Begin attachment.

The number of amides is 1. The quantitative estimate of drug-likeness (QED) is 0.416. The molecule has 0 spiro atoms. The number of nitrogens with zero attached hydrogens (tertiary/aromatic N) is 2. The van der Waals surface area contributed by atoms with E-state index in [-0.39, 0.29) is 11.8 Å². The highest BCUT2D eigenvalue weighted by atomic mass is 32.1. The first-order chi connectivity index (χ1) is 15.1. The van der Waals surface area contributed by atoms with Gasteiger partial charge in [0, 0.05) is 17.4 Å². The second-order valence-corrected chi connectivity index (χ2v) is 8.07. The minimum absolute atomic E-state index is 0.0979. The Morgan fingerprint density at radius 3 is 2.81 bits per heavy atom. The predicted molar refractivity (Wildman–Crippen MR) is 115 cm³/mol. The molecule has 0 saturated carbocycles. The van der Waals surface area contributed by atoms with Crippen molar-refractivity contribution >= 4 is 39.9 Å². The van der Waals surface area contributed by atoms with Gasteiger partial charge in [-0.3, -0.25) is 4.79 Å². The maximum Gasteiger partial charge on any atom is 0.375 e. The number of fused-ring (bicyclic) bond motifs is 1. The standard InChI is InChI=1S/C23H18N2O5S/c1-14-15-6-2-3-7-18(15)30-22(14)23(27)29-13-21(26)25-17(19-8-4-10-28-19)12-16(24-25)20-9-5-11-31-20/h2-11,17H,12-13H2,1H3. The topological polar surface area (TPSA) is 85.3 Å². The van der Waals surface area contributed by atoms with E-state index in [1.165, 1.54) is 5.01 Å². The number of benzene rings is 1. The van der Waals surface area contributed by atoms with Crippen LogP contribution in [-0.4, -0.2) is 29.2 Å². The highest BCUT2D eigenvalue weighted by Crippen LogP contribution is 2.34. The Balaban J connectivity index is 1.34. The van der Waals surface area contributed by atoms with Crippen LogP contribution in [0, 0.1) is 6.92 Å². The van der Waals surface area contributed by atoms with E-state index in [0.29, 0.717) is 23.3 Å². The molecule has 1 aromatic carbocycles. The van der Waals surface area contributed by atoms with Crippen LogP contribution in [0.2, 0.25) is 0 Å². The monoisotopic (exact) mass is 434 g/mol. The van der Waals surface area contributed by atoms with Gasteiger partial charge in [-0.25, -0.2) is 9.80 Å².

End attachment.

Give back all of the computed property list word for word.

The number of amides is 1. The quantitative estimate of drug-likeness (QED) is 0.416. The molecule has 0 spiro atoms. The number of nitrogens with zero attached hydrogens (tertiary/aromatic N) is 2. The van der Waals surface area contributed by atoms with E-state index in [-0.39, 0.29) is 11.8 Å². The highest BCUT2D eigenvalue weighted by atomic mass is 32.1. The first-order chi connectivity index (χ1) is 15.1. The van der Waals surface area contributed by atoms with Gasteiger partial charge in [0, 0.05) is 17.4 Å². The second-order valence-corrected chi connectivity index (χ2v) is 8.07. The minimum absolute atomic E-state index is 0.0979. The Morgan fingerprint density at radius 3 is 2.81 bits per heavy atom. The predicted molar refractivity (Wildman–Crippen MR) is 115 cm³/mol. The molecule has 0 saturated carbocycles. The van der Waals surface area contributed by atoms with Crippen molar-refractivity contribution >= 4 is 39.9 Å². The van der Waals surface area contributed by atoms with Gasteiger partial charge in [-0.3, -0.25) is 4.79 Å². The maximum Gasteiger partial charge on any atom is 0.375 e. The number of fused-ring (bicyclic) bond motifs is 1. The standard InChI is InChI=1S/C23H18N2O5S/c1-14-15-6-2-3-7-18(15)30-22(14)23(27)29-13-21(26)25-17(19-8-4-10-28-19)12-16(24-25)20-9-5-11-31-20/h2-11,17H,12-13H2,1H3. The topological polar surface area (TPSA) is 85.3 Å². The van der Waals surface area contributed by atoms with E-state index in [1.165, 1.54) is 5.01 Å². The number of benzene rings is 1. The van der Waals surface area contributed by atoms with Crippen LogP contribution in [-0.4, -0.2) is 29.2 Å². The highest BCUT2D eigenvalue weighted by Crippen LogP contribution is 2.34. The Balaban J connectivity index is 1.34. The van der Waals surface area contributed by atoms with Crippen LogP contribution in [0, 0.1) is 6.92 Å². The van der Waals surface area contributed by atoms with E-state index in [0.29, 0.717) is 23.3 Å². The molecule has 1 aromatic carbocycles. The van der Waals surface area contributed by atoms with Crippen LogP contribution in [0.2, 0.25) is 0 Å². The monoisotopic (exact) mass is 434 g/mol. The van der Waals surface area contributed by atoms with Gasteiger partial charge in [-0.25, -0.2) is 9.80 Å².